These larger parking areas account for around 80% to 90% of both the coverage and accuracy, which is something we are really happy with.
That being said, taking into consideration akippa’s business model, it is important that sales are able to cover both large parking lots and smaller, privately owned spaces.
Right now, one of the challenges we face is how we can improve our accuracy when it comes to finding smaller parking spaces.
The representative from Sharp spoke about this earlier, but we do have one way in mind to increase the quality of our data.
Another thing we need to consider before we can make this a service is how well our technology runs when looking at other parts of Japan that we haven’t tested yet. At the moment we have only proved our concept by analyzing areas in Fukuoka and Sapporo, but since akippa’s service covers the whole of Japan, this is something we are going to have to work out before we deploy our service.
Yamazaki: Thank you very much. So far, some of the key takeaways that have popped up are “increasing accuracy” and, as Mr. Sugiyama suggested, “versatility”.
Their business covers all of Japan, so the question he raises is whether their technology would work the way it did in Sapporo and Fukuoka in the rest of the country.
Another thing to consider when akippa’s sales personnel start using this technology is the “UI/UX interface” as I imagined they would use a smartphone or a tablet, to get the information they need.
Details like this will probably be worked out in future updates, but I do feel like the UI/UX interface will be a big part of sales personnel being able to effectively use the information they have access to.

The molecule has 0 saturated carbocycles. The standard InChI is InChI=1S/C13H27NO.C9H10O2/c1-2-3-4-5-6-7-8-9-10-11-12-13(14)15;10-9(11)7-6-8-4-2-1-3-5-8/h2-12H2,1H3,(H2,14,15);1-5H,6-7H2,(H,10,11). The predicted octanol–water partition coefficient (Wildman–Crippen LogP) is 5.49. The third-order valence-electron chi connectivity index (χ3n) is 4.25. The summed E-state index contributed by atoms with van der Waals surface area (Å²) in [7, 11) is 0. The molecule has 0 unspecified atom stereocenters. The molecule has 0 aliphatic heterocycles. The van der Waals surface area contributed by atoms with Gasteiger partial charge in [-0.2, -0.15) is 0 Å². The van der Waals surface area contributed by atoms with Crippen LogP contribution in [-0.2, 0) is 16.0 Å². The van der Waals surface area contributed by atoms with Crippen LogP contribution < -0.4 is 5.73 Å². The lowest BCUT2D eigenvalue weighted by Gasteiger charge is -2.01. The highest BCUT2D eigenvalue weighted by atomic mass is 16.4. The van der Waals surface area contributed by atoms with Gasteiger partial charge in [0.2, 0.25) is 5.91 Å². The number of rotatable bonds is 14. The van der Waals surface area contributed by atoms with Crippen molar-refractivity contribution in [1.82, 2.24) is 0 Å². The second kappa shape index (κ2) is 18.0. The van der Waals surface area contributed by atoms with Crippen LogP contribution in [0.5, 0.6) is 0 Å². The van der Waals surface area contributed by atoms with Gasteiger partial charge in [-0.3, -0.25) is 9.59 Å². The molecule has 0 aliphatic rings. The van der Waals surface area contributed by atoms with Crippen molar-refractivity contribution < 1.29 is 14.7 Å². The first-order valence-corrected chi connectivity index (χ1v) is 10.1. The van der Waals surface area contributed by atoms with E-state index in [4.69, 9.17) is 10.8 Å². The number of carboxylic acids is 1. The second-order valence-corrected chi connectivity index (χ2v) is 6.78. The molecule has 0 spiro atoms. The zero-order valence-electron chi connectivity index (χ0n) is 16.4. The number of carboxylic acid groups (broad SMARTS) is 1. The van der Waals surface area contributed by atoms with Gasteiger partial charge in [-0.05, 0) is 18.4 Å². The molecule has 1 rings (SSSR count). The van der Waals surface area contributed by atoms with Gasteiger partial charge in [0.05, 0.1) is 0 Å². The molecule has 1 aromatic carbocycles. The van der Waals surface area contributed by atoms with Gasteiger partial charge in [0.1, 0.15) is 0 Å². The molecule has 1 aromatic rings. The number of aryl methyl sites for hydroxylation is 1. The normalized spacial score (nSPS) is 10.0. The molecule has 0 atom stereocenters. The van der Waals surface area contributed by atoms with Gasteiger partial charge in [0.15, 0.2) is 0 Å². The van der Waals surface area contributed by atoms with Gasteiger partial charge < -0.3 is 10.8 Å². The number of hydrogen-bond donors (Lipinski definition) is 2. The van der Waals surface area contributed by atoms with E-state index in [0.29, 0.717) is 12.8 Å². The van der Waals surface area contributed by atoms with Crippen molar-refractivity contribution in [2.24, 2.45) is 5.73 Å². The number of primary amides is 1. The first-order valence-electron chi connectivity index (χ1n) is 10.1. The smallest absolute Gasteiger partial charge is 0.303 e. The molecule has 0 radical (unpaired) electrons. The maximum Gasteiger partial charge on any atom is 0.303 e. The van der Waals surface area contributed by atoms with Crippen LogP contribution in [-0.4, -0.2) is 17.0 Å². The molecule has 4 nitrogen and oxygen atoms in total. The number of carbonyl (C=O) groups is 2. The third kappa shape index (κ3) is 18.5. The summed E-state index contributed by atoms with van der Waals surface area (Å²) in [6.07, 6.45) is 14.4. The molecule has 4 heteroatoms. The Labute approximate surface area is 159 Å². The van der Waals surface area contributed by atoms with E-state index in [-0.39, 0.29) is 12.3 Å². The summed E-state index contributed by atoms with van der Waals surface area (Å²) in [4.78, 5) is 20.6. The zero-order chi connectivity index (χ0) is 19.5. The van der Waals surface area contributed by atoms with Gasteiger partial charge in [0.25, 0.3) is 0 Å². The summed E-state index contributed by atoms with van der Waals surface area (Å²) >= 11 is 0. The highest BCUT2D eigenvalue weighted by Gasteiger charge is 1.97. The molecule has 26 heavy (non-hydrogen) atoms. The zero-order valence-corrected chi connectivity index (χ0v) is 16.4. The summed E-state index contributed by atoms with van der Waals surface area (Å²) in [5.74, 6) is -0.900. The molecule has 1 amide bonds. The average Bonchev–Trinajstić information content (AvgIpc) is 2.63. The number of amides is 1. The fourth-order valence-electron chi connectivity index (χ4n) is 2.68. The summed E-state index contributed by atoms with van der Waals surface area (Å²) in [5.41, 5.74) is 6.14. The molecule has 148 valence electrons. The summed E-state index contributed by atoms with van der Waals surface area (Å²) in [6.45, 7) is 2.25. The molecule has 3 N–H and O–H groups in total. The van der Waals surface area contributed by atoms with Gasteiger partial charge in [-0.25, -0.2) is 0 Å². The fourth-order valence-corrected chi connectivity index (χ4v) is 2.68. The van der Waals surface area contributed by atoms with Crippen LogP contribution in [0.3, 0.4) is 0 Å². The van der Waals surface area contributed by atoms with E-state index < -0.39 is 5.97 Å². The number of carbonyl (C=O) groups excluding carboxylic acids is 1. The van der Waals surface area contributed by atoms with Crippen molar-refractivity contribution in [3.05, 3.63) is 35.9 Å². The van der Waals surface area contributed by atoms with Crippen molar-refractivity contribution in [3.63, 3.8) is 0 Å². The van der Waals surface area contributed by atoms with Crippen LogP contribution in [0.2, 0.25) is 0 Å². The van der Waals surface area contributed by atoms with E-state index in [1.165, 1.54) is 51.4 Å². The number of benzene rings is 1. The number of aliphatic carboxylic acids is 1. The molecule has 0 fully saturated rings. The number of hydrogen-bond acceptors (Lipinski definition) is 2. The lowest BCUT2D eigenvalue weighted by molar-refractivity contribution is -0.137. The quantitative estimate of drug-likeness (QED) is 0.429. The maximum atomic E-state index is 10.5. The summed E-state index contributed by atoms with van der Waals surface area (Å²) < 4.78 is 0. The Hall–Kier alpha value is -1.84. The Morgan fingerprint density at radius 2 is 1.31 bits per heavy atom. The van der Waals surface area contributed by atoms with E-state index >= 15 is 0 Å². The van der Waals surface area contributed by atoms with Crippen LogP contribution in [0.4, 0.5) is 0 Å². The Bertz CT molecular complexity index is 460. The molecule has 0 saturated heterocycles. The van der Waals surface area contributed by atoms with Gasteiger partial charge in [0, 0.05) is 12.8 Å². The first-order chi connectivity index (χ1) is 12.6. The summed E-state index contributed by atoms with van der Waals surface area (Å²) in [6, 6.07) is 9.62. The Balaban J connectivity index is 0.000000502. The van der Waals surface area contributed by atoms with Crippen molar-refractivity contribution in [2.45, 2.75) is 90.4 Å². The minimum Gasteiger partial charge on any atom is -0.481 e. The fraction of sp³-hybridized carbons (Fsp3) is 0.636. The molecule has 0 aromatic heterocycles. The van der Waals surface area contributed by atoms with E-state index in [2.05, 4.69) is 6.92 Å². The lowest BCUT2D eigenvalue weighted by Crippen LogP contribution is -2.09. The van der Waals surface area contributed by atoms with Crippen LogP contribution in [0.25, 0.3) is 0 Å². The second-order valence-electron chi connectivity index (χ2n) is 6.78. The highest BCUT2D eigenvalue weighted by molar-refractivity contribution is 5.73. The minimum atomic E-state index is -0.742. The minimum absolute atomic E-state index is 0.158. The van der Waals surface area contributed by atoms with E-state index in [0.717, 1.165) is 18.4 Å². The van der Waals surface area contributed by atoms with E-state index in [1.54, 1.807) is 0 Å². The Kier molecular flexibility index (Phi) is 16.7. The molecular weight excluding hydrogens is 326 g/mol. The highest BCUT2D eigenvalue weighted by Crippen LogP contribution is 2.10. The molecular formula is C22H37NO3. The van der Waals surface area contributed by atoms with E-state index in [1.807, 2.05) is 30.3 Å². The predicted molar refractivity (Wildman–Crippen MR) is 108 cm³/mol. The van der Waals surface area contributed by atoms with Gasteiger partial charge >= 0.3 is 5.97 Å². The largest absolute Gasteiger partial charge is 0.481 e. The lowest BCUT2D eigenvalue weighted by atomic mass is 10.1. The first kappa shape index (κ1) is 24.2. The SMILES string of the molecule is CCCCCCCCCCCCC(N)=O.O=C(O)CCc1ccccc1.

On top of this, no matter how great a service is, if it is too expensive, I don’t think businesses will want to use it. Cost is another big hurdle when it comes to using satellite data.
ASNARO1 in particular is a satellite capable of producing some of the highest resolution data in Japan, but this comes with a steep price tag.
I believe through using Sharp’s super resolution approach, we will be able to use cheaper satellite data to create higher quality data, which will allow satellite data to be accessible to more businesses.
I would love to hear from Mr. Ito of Sharp about his thoughts on this.
(4) Applications for Sharp's Super Resolution Technology
Ito: I feel like what you said just now pretty much summarizes how our super resolution techniques play a role in all of this.
Ito: If you have the money for it, you can get some really high-quality satellite data.
For example, if you are trying to count all the cars on the road, you would need a resolution of about 1 m. But this resolution would be way too expensive for a business tool for daily use.